Latest posts

If music be the food of love, rock on

One of the problems of having so many websites is knowing which particular wibble goes to which one.

And generating enough content to keep them fed, of course.

Confessions has been neglected of late—not because I want to, or am uninspired, but because it’s difficult to find subjects that are ‘safe’, considering the day job. Especially seeing as the HR person at work stalks me o Continue reading

Posted in cider, magirism, Me, Meta, Science-less Sunday | Leave a comment

Travelling Hopefully to 2.4% GDP

David Willetts, for a number of years the Minister of State for Universities and Science, now an FRS, President of the Advisory Board for a think-tank (Resolution Foundation) and writer (most recently, A University Education), has just published a pamphlet about The Road to 2.4%.  All the three main parties (in England) are supportive of an uplift, a substantial uplift, in the amount of funding fo Continue reading

Posted in David Willetts, Dominic Cummings, Fraunhofer Institutes, Richard Jones, Science Funding | Leave a comment

Working Together for Equity

This week I was honoured by the THE as the winner of their ‘Lifetime Achievement’ Award during their annual awards’ ceremony, for my work around gender equality issues.

THE Lifetime Achievement Award

Photo courtesy of THE. With me are John Gill (L), their Editor and Atul Chauhan, President and Chancellor of Amity Education Group who sponsored the Prize.

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Posted in champion, complicit, Equality, Lifetime Achievement Award, UCU | Leave a comment

How Silly Are You (or Pompous or Forthright)?

What’s wrong with being called gutsy? The new book by Hillary and Chelsea Clinton use it as a term of approbation, but it didn’t find favour with Emma Brockes in the Guardian. Why?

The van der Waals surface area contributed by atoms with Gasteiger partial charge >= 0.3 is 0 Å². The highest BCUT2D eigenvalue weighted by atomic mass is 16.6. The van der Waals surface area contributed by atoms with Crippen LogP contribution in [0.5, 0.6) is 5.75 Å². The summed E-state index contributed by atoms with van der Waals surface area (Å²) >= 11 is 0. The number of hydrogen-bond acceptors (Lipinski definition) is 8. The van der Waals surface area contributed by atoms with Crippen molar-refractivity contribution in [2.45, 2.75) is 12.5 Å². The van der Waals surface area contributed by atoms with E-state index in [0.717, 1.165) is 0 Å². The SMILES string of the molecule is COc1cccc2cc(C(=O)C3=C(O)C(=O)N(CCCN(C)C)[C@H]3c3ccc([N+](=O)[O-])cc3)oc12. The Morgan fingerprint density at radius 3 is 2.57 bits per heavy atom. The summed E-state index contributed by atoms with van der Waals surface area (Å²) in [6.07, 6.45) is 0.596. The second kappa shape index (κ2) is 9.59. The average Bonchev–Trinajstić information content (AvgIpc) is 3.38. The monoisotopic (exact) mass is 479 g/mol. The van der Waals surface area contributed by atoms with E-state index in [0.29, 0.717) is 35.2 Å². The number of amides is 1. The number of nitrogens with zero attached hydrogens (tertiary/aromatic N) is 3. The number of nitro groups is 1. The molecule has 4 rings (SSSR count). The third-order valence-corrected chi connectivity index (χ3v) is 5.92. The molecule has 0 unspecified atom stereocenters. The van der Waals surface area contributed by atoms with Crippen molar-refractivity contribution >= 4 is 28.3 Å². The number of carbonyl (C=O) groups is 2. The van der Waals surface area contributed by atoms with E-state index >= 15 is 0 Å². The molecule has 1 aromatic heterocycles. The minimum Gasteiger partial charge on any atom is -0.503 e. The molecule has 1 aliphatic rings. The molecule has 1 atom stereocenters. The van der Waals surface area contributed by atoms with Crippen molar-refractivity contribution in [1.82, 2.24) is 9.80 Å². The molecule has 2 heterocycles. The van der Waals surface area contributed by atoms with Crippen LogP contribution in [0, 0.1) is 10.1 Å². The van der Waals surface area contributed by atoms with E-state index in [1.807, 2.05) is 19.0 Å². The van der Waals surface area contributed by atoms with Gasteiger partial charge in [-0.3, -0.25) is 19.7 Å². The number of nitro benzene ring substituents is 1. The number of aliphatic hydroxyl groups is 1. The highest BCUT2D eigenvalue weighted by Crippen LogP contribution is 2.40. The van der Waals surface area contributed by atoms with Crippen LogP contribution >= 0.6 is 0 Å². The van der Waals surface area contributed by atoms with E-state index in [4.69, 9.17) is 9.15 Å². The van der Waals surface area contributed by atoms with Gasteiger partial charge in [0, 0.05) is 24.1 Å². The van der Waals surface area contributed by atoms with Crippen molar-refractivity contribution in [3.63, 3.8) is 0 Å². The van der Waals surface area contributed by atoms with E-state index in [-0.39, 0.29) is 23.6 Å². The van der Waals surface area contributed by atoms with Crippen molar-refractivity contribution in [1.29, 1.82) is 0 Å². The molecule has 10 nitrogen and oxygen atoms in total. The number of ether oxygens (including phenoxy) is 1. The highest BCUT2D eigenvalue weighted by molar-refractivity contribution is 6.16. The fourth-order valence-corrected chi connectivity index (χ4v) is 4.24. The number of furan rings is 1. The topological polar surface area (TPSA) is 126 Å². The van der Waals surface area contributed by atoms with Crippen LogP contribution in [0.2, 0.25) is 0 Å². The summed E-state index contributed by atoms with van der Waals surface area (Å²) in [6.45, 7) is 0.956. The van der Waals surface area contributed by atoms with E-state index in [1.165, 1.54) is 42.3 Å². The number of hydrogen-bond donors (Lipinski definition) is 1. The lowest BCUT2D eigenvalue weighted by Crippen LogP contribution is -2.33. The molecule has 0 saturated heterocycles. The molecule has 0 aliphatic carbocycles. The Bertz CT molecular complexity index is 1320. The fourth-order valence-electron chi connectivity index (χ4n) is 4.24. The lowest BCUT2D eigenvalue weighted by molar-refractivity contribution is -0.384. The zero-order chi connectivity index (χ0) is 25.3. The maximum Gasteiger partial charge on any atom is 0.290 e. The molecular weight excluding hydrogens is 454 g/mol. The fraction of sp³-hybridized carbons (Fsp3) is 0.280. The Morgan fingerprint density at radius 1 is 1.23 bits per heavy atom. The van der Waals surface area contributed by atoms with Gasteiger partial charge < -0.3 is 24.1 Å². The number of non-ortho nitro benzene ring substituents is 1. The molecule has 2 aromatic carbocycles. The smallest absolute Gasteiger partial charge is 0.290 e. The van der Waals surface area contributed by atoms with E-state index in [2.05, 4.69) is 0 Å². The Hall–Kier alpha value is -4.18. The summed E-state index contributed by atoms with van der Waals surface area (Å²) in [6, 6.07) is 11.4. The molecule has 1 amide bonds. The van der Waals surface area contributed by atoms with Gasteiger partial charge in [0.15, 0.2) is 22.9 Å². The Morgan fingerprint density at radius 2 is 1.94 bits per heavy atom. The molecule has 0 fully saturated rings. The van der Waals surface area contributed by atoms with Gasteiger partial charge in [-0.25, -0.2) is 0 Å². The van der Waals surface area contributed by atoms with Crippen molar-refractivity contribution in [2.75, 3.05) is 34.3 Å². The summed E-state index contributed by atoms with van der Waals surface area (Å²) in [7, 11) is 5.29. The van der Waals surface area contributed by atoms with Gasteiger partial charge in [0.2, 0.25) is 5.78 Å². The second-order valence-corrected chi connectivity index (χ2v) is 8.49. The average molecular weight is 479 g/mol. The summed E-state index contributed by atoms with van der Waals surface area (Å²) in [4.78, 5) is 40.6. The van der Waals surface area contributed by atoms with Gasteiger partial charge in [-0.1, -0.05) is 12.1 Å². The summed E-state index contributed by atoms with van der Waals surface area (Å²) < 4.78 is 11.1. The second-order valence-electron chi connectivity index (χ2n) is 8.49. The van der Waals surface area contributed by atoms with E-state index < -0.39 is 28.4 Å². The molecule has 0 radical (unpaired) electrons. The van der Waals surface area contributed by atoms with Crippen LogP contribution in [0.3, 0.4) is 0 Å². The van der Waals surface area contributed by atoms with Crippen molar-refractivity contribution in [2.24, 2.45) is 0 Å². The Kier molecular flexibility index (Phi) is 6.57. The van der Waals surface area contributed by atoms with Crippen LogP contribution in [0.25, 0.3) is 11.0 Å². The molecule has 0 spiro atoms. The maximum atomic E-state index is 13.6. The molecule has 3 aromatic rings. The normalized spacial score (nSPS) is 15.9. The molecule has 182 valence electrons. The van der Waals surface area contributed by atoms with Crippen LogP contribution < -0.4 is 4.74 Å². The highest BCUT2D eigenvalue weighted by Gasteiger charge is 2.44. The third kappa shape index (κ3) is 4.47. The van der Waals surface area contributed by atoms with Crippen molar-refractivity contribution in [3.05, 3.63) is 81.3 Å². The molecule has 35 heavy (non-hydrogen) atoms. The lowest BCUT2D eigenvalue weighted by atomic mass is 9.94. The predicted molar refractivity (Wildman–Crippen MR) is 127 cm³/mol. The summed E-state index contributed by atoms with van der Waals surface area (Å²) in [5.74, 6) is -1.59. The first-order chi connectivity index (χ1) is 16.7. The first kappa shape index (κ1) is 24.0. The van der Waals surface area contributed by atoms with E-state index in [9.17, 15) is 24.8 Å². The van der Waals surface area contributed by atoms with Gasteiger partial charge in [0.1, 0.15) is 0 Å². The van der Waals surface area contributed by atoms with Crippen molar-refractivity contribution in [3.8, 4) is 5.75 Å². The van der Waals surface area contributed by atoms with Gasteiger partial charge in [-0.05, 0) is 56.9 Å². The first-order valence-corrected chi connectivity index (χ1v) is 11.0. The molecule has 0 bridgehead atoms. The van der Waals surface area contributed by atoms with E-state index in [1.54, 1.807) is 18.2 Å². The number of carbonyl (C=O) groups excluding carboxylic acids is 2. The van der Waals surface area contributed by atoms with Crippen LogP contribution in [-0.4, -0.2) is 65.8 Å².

‘It’s partly that descriptors like “gutsy” seem to protest too much, partly that they feel slightly infantilising, and mainly, I think, that they have become disembodied marketing terms used to launder self-promotion as Continue reading

Posted in adjectives, Equality, gendering, RateMyProfessor, Unconscious bias | Leave a comment

In which I defend the birds-eye view

Lovely massive tree. But what about that small boy in the corner?

Is science about obsessing over one tiny daub of paint? Or is it about standing back and appreciating the entire picture?

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Posted in academia, Research, Scientific method, Scientific thinking | Leave a comment

Doing Your Bit

When you have vulnerable people being harassed, what can you do? And I mean you. I have written a lot recently on my blog about the importance of bystanders. To learn more, I attended a recent training session regarding Bystander Interventions run under the auspices of the University of Cambridge’s Breaking the Silence Campaign. The University launched this in 2017. Amongst other things it allows Continue reading

Posted in Bystander, education, Equality, harassment, intervention, toxic | Leave a comment

Science and Government, Science in Government

Before pre-election purdah set in, two interesting reports got published, one with more fanfare than the other. The one with more publicity attached was the long-awaited report (Changes and Choices) on options for future international funding by Adrian Smith and Graeme Reid. It is of course impossible currently to predict anything regarding our future relationship with Europe. If and when Brexit h Continue reading

Posted in Adrian Smith, Areas of Research Interest, Jon Agar, Public Laboratories, Research, RSRE | Leave a comment

Berlin Debate – Who owns science?

Yesterday I had the privilege of participating in the 14th Berlin Debate on Science and Science Policy, which is hosted by the Robert Bosch Foundation. This year the invited participants discussed “Who owns science? Reshaping the Scientific Value Chain in the 21st Century“. There was a lot to unpack in that topic but for my formal contribution as chair of DORA (a six-minute opening statement), I t Continue reading